Fig. 4. Jan Boeckhorst (Flemish, 1605–1668), Christ on the Cross, ca. 1640, oil on panel, 41 3/4 x 29 1/2 in. (106 x 75 cm), private collection
Fig. 4. Jan Boeckhorst (Flemish, 1605–1668), Christ on the Cross, ca. 1640, oil on panel, 41 3/4 x 29 1/2 in. (106 x 75 cm), private collection
Sober depictions of Christ alone on the cross, without the distraction of a crowd of onlookers and mourners, like Champaigne’s, were widespread during the Counter-Reformation. Examples by Jan Boeckhorst (Fig. 4), Peter Paul Rubens (Flemish, 1577–1640), and Francisco de Zurbarán (Spanish, 1598–1664) demonstrate how such compositions helped satisfy the contemplative needs of faithful Catholics throughout Europe. Isolated against a darkened sky or background, these Crucifixions grant the viewer privileged access to Christ’s suffering. In the case of Christ on the Cross at the Nelson-Atkins, Champaigne’s ability to capture the frigid hue of Christ’s lifeless body and the blood spilling from his wounds provides the scene with a sense of lifelike immediacy that invites meditation. So does its restrained emotional power, the cool color palette, and the overall atmosphere of stillness that pervades the scene. Naturalistic in detail yet stylized in effect, Champaigne’s Christ on the Cross resembles a crucifix, a timeless and easily recognizable symbol of sacrifice and redemption. We can only speculate about the religious beliefs and practices of Champaigne and his Beguine sister, but a recent treatment report of the painting provides insight into the painting’s lasting spiritual impact: modern fingerprints were found along Christ’s body, serving as a testament to the power and persuasiveness of Champaigne’s presentation.26See treatment report by Mary Schafer, Nelson-Atkins paintings conservator, November 12, 2012, NAMA conservation files. Schafer removed the modern fingerprints from the varnish layer of the composition.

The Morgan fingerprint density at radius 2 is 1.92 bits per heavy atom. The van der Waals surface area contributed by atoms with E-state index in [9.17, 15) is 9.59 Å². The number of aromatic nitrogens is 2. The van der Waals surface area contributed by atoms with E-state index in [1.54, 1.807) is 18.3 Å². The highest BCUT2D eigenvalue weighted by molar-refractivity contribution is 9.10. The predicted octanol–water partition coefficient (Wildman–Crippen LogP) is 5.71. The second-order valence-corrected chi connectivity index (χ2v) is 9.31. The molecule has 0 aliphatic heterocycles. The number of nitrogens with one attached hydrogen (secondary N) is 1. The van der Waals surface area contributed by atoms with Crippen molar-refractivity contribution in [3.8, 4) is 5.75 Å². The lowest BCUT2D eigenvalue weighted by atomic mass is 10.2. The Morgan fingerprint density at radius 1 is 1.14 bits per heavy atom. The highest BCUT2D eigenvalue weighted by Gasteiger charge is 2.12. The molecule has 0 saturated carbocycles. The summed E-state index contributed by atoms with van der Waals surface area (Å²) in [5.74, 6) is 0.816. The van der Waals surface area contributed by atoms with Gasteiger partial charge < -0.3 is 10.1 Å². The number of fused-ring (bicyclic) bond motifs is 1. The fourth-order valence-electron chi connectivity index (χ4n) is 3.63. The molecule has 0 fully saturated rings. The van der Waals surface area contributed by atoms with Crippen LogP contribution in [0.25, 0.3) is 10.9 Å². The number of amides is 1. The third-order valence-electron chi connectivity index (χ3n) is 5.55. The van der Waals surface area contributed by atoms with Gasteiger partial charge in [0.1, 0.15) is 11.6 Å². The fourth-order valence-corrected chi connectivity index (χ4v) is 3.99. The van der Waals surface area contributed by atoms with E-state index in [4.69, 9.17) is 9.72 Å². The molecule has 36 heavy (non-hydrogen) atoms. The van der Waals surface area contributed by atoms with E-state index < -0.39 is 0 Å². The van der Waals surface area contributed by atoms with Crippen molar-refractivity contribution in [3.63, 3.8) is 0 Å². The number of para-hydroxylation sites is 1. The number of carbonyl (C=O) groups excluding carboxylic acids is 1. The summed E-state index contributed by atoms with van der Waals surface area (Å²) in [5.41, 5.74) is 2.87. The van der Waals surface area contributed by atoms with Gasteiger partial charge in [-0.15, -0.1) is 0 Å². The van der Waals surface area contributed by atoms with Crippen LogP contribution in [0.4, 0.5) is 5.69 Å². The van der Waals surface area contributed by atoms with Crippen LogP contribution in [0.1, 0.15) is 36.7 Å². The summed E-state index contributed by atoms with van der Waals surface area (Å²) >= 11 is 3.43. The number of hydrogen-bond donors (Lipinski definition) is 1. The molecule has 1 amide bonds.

Rima M. Girnius
July 2020

Notes

  1. For an overview on Jansenism and its role in seventeenth-century French cultural and political life, see Henry Phillips, Church and Culture in Seventeenth-Century France (Cambridge: Cambridge University Press, 2010), 16; and F. Ellen Weaver-Laporte, “Jansenism,” in Grove Art Online, 2003, accessed August 6, 2020, https://doi.org/10.1093/gao/9781884446054.article. T043395.

  2. “Sa peinture calme, sobre, serrée, sérieuse.” Charles-Augustin Sainte-Beuve, Port Royal, 4th ed. (Paris: Librairie Hachette, 1876), 1:26; quoted in Anne Bertrand, Art and Politics in Counter-Reformation Paris: The Case of Philippe de Champaigne and his Patrons (1621–1674) (PhD diss., University of Pittsburgh, 2001), 79.

  3. Bernard Dorival, Philippe de Champaigne, 1602–1676: La vie, l’œuvre, et le catalogue raisonné de l’œuvre (Paris: Léonce Laget Libraire, 1976), 1:160. Indeed, one of the most well-known stories about Champaigne is that his daughter Catherine de Sainte Suzanne was miraculously healed from a paralysis that had lasted for two years when, in 1662, the Abbess at Port-Royal prayed for Catherine’s healing. Champaigne was inspired to commemorate this event by painting Mère Catherine Agnes Arnauld and Soeur Catherine de Sainte Suzanne (1662; Musée du Louvre, Paris).